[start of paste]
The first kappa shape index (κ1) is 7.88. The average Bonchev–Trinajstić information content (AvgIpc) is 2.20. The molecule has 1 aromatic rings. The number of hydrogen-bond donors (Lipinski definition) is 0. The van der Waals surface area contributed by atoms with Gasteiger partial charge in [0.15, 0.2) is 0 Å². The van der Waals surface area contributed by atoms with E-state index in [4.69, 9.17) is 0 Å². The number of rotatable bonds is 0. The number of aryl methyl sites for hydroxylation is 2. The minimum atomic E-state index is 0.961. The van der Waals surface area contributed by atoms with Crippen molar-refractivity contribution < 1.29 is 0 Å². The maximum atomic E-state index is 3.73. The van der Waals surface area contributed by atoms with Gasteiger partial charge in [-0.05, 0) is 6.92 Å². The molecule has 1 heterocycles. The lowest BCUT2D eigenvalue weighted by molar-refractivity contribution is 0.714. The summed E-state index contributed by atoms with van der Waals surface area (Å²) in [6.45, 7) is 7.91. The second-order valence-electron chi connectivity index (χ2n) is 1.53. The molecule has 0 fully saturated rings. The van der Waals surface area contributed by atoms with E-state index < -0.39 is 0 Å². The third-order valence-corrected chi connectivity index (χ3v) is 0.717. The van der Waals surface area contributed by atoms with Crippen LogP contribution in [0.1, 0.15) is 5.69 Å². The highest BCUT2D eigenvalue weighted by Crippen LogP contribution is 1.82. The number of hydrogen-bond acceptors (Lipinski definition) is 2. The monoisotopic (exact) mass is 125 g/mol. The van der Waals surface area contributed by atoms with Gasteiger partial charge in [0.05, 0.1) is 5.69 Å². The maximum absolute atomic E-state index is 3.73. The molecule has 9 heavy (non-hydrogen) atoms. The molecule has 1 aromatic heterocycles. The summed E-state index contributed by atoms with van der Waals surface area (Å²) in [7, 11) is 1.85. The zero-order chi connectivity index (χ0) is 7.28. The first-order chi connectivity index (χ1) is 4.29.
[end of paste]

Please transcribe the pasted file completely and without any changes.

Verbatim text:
The first kappa shape index (κ1) is 7.88. The average Bonchev–Trinajstić information content (AvgIpc) is 2.20. The molecule has 1 aromatic rings. The number of hydrogen-bond donors (Lipinski definition) is 0. The van der Waals surface area contributed by atoms with Gasteiger partial charge in [0.15, 0.2) is 0 Å². The van der Waals surface area contributed by atoms with E-state index in [4.69, 9.17) is 0 Å². The number of rotatable bonds is 0. The number of aryl methyl sites for hydroxylation is 2. The minimum atomic E-state index is 0.961. The van der Waals surface area contributed by atoms with Crippen molar-refractivity contribution < 1.29 is 0 Å². The maximum atomic E-state index is 3.73. The van der Waals surface area contributed by atoms with Gasteiger partial charge in [-0.05, 0) is 6.92 Å². The molecule has 1 heterocycles. The lowest BCUT2D eigenvalue weighted by molar-refractivity contribution is 0.714. The summed E-state index contributed by atoms with van der Waals surface area (Å²) in [6.45, 7) is 7.91. The second-order valence-electron chi connectivity index (χ2n) is 1.53. The molecule has 0 fully saturated rings. The van der Waals surface area contributed by atoms with E-state index < -0.39 is 0 Å². The third-order valence-corrected chi connectivity index (χ3v) is 0.717. The van der Waals surface area contributed by atoms with Crippen LogP contribution in [0.1, 0.15) is 5.69 Å². The highest BCUT2D eigenvalue weighted by Crippen LogP contribution is 1.82. The number of hydrogen-bond acceptors (Lipinski definition) is 2. The monoisotopic (exact) mass is 125 g/mol. The van der Waals surface area contributed by atoms with Gasteiger partial charge in [0.05, 0.1) is 5.69 Å². The maximum absolute atomic E-state index is 3.73. The molecule has 9 heavy (non-hydrogen) atoms. The molecule has 1 aromatic heterocycles. The summed E-state index contributed by atoms with van der Waals surface area (Å²) in [7, 11) is 1.85. The zero-order chi connectivity index (χ0) is 7.28. The first-order chi connectivity index (χ1) is 4.29.